- California Tightens 2032 GHG Targets and Boosts Renewables, Batteries: In February, through its ongoing Integrated Resource Planning process, the California Public Utilities Commission (CPUC) adopted a 35 million metric ton (MMT) 2032 electric sector greenhouse gas planning target, which is more stringent than the previous 46 MMT target. The CPUC said this target imputes the state’s electricity needs being met by 73% Renewables Portfolio Standard (RPS) resources and 86% greenhouse gas-free resources by 2032. For comparison, in 2021, half the power generated in the California Independent System Operator’s grid came from natural gas. The rest was from solar (21%), wind (12%), nuclear (10%), hydro (7%) and other resources (1%), according to federal energy data. The decision adopts a preferred portfolio of resources that includes about 25,500 MW of new renewables and 15,000 MW of new storage and demand response resources by 2032.
- Bellingham WA Electrification Ordinance: In February, the City Council of Bellingham, WA, approved an ordinance to require new commercial buildings and new apartment buildings more than four stories high to use electricity for heating and water heating, meet certain energy-reduction standards and use solar energy or provide rooftop space for eventual solar energy installation. Bellingham is just one of the latest municipalities to adopt a natural gas ban for certain new buildings, advancing a national trend that began in California, but is now sweeping other jurisdictions.
In January, members of the LPDD team met with the American Bar Association’s Section on the Environment and Energy Resources to discuss pro bono opportunities for lawyers to engage with the project. Video of that presentation is available here.
Also in January, members of the LPDD team presented at the Drawdown Festival 2022’s model towns panel on resources that LPDD.org provides for local policymakers and activists. That presentation can be viewed here.
Not sure how to support our work? Check out our Get Involved page to see the many avenues by which lawyers can join us, and get in contact!
This update highlights and summarizes recent additions to the Legal Pathways to Deep Decarbonization (LPDD) website, which houses actual and model laws addressing the causes of climate change in the United States.
The Legal Pathways to Deep Decarbonization Model Law Project (LPDD-MLP) is a pro bono effort to draft model laws for use by legislators at the federal, state and local levels to support their efforts to achieve deep reductions in fossil fuel use and greenhouse gas emissions. The project is based on recommendations from the groundbreaking book Legal Pathways to Deep Decarbonization in the United States (Michael Gerrard and John C. Dernbach, eds., 2019). The work is supported by Columbia University’s Sabin Center for Climate Change Law and Widener University Commonwealth Law School’s Environmental Law and Sustainability Center. Dozens of law firms and individual lawyers are contributing to this pro-bono effort as drafters, peer reviewers or in reaching out to policymakers.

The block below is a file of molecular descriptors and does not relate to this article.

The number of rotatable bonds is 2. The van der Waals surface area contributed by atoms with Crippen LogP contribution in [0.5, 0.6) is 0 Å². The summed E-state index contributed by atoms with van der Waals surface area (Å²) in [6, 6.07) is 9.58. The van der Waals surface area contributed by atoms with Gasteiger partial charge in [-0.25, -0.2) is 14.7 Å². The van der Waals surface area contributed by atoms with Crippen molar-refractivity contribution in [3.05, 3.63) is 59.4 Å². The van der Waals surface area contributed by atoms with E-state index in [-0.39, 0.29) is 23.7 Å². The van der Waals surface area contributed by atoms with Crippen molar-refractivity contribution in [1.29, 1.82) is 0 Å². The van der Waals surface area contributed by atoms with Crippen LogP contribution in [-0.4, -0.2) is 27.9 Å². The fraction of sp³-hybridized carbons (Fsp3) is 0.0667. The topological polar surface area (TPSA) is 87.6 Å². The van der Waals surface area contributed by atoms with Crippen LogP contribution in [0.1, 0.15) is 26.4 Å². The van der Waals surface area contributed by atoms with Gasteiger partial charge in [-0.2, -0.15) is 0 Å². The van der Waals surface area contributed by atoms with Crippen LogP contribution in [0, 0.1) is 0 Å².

Our website, LPDD.org, contains over 50 model laws that are a starting place for discussion and collaboration among elected officials, non-profit groups, and the private sector for enabling the U.S. to address climate change by reducing U.S. GHG emissions by at least 80% from 1990 levels by 2050. The site includes several Top 10 lists for some of the key categories, like electric vehicles, PUC’s, buildings and other topics as a short-hand introduction. In addition, the site references hundreds of other actions that states and other governmental bodies have taken to move towards decarbonization more rapidly. By providing policymakers the tools to achieve deep decarbonization, the Project will help achieve a restructuring of the energy economy, thus alleviating the worst effects of climate change, which are disproportionately suffered by marginalized communities, while providing such positive benefits as economic security, social equity, and environmental justice (EJ).
Please contact us to talk about getting involved in drafting and peer reviewing legislation, to provide suggestions and feedback on the drafts and to talk about how we can help you support your climate change efforts.